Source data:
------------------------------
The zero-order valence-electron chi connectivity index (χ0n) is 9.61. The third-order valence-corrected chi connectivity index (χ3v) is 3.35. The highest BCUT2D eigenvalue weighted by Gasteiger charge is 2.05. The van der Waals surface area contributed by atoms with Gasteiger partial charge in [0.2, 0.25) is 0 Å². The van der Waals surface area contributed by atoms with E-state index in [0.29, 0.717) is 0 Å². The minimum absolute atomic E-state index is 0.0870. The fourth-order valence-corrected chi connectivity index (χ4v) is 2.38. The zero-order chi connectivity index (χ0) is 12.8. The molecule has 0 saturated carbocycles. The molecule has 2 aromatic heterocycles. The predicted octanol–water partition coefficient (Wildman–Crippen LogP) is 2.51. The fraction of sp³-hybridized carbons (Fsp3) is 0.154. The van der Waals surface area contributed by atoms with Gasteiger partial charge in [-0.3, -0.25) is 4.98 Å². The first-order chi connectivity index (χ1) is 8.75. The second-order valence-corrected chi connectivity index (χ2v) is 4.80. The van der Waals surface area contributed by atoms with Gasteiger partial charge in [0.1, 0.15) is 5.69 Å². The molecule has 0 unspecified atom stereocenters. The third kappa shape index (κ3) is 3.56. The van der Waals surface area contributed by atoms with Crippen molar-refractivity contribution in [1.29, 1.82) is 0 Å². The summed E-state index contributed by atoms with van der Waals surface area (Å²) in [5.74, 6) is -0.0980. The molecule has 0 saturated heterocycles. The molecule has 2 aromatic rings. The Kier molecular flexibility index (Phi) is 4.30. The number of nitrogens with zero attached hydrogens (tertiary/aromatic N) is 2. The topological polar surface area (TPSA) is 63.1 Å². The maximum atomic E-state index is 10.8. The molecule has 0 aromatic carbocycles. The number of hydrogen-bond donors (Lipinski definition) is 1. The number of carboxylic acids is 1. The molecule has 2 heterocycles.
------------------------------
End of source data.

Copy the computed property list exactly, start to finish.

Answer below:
The zero-order valence-electron chi connectivity index (χ0n) is 9.61. The third-order valence-corrected chi connectivity index (χ3v) is 3.35. The highest BCUT2D eigenvalue weighted by Gasteiger charge is 2.05. The van der Waals surface area contributed by atoms with Gasteiger partial charge in [0.2, 0.25) is 0 Å². The van der Waals surface area contributed by atoms with E-state index in [0.29, 0.717) is 0 Å². The minimum absolute atomic E-state index is 0.0870. The fourth-order valence-corrected chi connectivity index (χ4v) is 2.38. The zero-order chi connectivity index (χ0) is 12.8. The molecule has 0 saturated carbocycles. The molecule has 2 aromatic heterocycles. The predicted octanol–water partition coefficient (Wildman–Crippen LogP) is 2.51. The fraction of sp³-hybridized carbons (Fsp3) is 0.154. The van der Waals surface area contributed by atoms with Gasteiger partial charge in [-0.3, -0.25) is 4.98 Å². The first-order chi connectivity index (χ1) is 8.75. The second-order valence-corrected chi connectivity index (χ2v) is 4.80. The van der Waals surface area contributed by atoms with Gasteiger partial charge in [0.1, 0.15) is 5.69 Å². The molecule has 0 unspecified atom stereocenters. The third kappa shape index (κ3) is 3.56. The van der Waals surface area contributed by atoms with Crippen molar-refractivity contribution in [1.29, 1.82) is 0 Å². The summed E-state index contributed by atoms with van der Waals surface area (Å²) in [5.74, 6) is -0.0980. The molecule has 0 saturated heterocycles. The molecule has 2 aromatic rings. The Kier molecular flexibility index (Phi) is 4.30. The number of nitrogens with zero attached hydrogens (tertiary/aromatic N) is 2. The topological polar surface area (TPSA) is 63.1 Å². The maximum atomic E-state index is 10.8. The molecule has 0 aromatic carbocycles. The number of hydrogen-bond donors (Lipinski definition) is 1. The number of carboxylic acids is 1. The molecule has 2 heterocycles.